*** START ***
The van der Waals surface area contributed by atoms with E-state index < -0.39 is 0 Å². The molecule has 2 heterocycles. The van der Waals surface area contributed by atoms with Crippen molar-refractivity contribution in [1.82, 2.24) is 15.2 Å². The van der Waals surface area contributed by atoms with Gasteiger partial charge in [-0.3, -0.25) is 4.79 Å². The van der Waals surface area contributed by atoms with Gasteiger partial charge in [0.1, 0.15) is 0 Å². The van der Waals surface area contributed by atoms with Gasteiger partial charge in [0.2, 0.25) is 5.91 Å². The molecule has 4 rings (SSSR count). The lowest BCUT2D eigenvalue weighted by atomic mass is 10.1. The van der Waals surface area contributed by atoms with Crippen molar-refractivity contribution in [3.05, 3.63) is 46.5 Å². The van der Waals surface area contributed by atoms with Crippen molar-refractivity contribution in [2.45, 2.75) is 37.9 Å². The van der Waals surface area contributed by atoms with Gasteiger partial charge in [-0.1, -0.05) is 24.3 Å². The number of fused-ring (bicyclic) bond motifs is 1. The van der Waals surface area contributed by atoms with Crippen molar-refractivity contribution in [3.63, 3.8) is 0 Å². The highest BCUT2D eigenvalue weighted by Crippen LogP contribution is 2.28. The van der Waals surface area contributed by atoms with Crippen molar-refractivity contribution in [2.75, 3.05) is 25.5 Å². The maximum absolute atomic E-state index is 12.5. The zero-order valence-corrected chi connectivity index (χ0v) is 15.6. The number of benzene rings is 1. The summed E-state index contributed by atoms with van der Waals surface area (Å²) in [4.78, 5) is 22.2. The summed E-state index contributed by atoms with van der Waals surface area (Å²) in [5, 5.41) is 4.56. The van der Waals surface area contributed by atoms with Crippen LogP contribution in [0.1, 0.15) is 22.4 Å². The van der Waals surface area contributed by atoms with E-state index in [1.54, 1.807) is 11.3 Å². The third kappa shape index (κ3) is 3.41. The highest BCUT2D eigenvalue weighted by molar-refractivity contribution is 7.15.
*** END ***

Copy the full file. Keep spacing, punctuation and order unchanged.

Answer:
The van der Waals surface area contributed by atoms with E-state index < -0.39 is 0 Å². The molecule has 2 heterocycles. The van der Waals surface area contributed by atoms with Crippen molar-refractivity contribution in [1.82, 2.24) is 15.2 Å². The van der Waals surface area contributed by atoms with Gasteiger partial charge in [-0.3, -0.25) is 4.79 Å². The van der Waals surface area contributed by atoms with Gasteiger partial charge in [0.1, 0.15) is 0 Å². The van der Waals surface area contributed by atoms with Gasteiger partial charge in [0.2, 0.25) is 5.91 Å². The molecule has 4 rings (SSSR count). The lowest BCUT2D eigenvalue weighted by atomic mass is 10.1. The van der Waals surface area contributed by atoms with Crippen molar-refractivity contribution in [3.05, 3.63) is 46.5 Å². The van der Waals surface area contributed by atoms with Crippen molar-refractivity contribution in [2.45, 2.75) is 37.9 Å². The van der Waals surface area contributed by atoms with Gasteiger partial charge in [-0.1, -0.05) is 24.3 Å². The number of fused-ring (bicyclic) bond motifs is 1. The van der Waals surface area contributed by atoms with Crippen molar-refractivity contribution in [3.63, 3.8) is 0 Å². The highest BCUT2D eigenvalue weighted by Crippen LogP contribution is 2.28. The van der Waals surface area contributed by atoms with Crippen molar-refractivity contribution in [2.75, 3.05) is 25.5 Å². The maximum absolute atomic E-state index is 12.5. The zero-order valence-corrected chi connectivity index (χ0v) is 15.6. The number of benzene rings is 1. The summed E-state index contributed by atoms with van der Waals surface area (Å²) in [4.78, 5) is 22.2. The summed E-state index contributed by atoms with van der Waals surface area (Å²) in [5, 5.41) is 4.56. The van der Waals surface area contributed by atoms with Crippen LogP contribution in [0.1, 0.15) is 22.4 Å². The van der Waals surface area contributed by atoms with E-state index in [1.54, 1.807) is 11.3 Å². The third kappa shape index (κ3) is 3.41. The highest BCUT2D eigenvalue weighted by molar-refractivity contribution is 7.15.